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ACOMIN advocates inclusion of pro-health policies into national laws, development plan

By Nkechi Onyedika-Ugoeze, Abuja
10 October 2022   |   2:46 am
The Civil Society in Malaria Control, Immunisation and Nutrition (ACOMIN) has called for accountability and transparency in utilisation of budgetary allocations to health and also stressed

The Civil Society in Malaria Control, Immunisation and Nutrition (ACOMIN) has called for accountability and transparency in utilisation of budgetary allocations to health and also stressed the need to strategically open up the space for participation of the civil society and communities in healthcare decision-making.

The group also advocated the inclusion of pro-health policies into national laws and development plans, as well as the provision of adequate resources, and facilities and improved the nation’s poor health indices.

The National Coordinator, ACOMIN, Ayo Ipinmoye, who made the call at the quarterly meeting of the Society, in Abuja, said that political leaders need to understand the importance and urgency with which the health systems need to be strengthened to facilitate the attainment of Universal Health Coverage (UHC), beginning with making an adequate budgetary allocation to health.

Ipinmoye recalled that in the Year 2001, African Heads of State produced a Declaration, known as the Abuja Declaration, to allocate at least 15 per cent of their national budgets to healthcare, adding that Nigeria has not been able to allocate up to 15 per cent of the country’s national budget to health in the over 20 years.

He noted that the three tiers of government have been consistently allocating under 10 per cent of their budgets to healthcare in spite of glaring healthcare needs, stressing that this needs to change if the political will exists.

Ipinmoye lamented that in 2019, Nigeria contributed 10 per cent of deaths for pregnant mothers, with under-five death rates of 113.8 out of 1000 live births, and 23 per cent of the global malaria mortality.

He said current statistics from the Journal of Pharmacy and Bioallied Sciences show that healthcare institutions rendering health care in Nigeria are 33,303 general hospitals, 20,278 primary health centres and posts and 59 teaching hospitals and Federal Medical Centres (FMCs).

Ipinmoye noted that the Nigerian Constitution mandates the government with the responsibility to protect and advance the interest of society, including the delivery of high-quality health care, but with the constant dwindling resources, it is clear now that the government cannot do it all alone.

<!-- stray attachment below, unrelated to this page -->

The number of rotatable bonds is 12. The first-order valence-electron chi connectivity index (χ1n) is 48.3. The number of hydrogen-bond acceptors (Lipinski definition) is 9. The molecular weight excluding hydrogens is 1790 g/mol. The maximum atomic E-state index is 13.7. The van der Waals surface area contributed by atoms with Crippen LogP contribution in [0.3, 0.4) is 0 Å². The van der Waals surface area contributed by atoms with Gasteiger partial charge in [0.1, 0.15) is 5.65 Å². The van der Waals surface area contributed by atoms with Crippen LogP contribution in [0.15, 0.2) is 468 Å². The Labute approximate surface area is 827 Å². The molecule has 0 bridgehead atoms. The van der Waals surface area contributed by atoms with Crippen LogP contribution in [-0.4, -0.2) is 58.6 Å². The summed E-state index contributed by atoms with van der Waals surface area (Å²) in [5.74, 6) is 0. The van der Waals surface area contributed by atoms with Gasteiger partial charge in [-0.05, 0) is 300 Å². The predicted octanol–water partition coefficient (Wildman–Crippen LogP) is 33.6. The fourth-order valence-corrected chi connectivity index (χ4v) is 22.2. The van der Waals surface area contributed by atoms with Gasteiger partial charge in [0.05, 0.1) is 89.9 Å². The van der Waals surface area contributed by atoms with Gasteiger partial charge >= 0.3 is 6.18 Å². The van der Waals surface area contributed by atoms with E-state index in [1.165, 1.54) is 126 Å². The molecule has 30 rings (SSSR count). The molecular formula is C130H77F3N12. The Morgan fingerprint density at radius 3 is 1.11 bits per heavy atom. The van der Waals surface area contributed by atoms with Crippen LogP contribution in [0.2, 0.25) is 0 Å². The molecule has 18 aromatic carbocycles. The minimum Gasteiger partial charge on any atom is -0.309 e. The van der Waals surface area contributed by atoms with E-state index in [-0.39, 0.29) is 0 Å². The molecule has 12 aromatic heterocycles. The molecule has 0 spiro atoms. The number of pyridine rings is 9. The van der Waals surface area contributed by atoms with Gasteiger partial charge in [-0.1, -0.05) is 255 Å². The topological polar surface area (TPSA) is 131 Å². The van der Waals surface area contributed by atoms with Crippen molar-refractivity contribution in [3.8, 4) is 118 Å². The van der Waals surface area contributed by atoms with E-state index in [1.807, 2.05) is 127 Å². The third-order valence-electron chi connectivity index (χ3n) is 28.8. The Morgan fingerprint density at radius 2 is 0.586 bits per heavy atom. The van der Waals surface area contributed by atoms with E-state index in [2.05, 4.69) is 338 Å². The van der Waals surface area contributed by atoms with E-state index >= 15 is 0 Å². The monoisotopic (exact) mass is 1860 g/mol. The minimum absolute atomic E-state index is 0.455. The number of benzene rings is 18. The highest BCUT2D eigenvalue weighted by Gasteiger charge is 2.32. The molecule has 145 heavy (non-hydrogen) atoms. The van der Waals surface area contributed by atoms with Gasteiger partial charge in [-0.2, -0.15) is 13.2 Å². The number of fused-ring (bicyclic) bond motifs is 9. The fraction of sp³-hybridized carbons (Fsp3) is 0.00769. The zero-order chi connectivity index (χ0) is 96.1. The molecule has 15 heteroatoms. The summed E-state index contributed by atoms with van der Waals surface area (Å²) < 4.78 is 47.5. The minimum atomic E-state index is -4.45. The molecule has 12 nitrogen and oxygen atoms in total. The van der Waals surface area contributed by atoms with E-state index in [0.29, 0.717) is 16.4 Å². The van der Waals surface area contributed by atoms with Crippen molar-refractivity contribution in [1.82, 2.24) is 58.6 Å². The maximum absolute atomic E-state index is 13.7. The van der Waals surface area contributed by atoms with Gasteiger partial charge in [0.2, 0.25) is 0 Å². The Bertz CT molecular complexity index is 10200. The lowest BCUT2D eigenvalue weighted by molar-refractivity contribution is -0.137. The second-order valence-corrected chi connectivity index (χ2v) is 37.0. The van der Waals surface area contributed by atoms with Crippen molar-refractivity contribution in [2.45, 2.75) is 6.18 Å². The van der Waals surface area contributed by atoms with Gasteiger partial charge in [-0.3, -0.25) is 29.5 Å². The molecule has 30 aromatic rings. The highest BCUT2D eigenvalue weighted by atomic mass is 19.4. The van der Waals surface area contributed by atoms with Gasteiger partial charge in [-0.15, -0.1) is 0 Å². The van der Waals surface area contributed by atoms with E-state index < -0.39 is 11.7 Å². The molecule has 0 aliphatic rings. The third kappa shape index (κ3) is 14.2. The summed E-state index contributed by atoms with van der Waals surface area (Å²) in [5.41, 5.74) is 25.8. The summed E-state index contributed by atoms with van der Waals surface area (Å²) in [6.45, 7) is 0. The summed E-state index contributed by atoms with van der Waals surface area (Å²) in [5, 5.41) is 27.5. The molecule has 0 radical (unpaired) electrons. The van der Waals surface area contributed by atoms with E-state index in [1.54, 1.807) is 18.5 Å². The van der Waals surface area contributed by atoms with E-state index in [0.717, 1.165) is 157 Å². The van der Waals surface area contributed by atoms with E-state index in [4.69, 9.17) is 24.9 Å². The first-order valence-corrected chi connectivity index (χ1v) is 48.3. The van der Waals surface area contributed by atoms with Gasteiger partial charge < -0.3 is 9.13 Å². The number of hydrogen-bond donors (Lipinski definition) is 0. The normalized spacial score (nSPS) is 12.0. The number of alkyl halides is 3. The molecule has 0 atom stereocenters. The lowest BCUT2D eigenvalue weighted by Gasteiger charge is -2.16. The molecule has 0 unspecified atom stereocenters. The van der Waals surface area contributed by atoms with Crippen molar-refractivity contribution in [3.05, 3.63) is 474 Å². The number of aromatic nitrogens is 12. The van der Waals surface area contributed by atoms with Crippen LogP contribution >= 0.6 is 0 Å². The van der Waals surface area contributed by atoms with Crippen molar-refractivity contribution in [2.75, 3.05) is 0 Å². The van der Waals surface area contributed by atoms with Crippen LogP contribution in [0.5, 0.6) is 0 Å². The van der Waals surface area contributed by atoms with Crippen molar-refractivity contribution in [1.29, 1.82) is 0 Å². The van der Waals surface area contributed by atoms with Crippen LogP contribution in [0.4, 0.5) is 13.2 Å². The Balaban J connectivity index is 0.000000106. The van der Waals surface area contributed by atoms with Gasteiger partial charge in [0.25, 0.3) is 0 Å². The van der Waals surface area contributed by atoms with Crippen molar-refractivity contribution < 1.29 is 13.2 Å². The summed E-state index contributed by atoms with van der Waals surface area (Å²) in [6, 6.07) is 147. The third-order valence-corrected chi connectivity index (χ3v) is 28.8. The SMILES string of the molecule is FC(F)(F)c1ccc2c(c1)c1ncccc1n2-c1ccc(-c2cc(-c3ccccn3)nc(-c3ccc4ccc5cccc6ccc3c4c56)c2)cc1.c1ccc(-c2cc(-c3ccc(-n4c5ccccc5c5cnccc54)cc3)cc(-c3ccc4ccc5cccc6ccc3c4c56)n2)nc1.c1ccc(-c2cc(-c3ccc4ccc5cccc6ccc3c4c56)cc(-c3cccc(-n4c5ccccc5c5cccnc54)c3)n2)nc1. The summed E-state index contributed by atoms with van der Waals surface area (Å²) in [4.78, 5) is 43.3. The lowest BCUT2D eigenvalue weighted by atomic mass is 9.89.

He observed that the ultimate goal of achieving high-quality care would require strong partnerships among federal, state, and local governments and the private sector.

He said: “Strikes have become a fixture with healthcare workers perennially complaining of less unsatisfactory working conditions and to compound issues, we have the exodus of trained healthcare workers to the advanced countries of the world. Any gains made through investments over the years are being leached through the emigration of our young and bright ones. However, regardless of the above, we can make things work if we all adopt a shift of the extant paradigms.

“We need to understand, take ownership of our health outcomes and embrace healthcare as a partnership between government, partners, non-state actors (private sector, civil society, communities) and individuals. We need to understand that health is personal to the individual. We cannot outsource healthcare. Government, partners and non-state actors can play their roles, but if there are no complementary actions from communities and individuals, we will not see the expected outcomes. So, we are promoting that vital partnership that is required to assure improved health outcomes.”

Ipinmoye implored the government to reduce medical errors, and strengthen health systems: purchase health care, provide health care, ensure access to quality care for vulnerable populations, regulate health care systems, support acquisition of new knowledge, develop and evaluate health technologies practices, monitor health care quality, inform healthcare decision-makers and develop the healthcare workforce.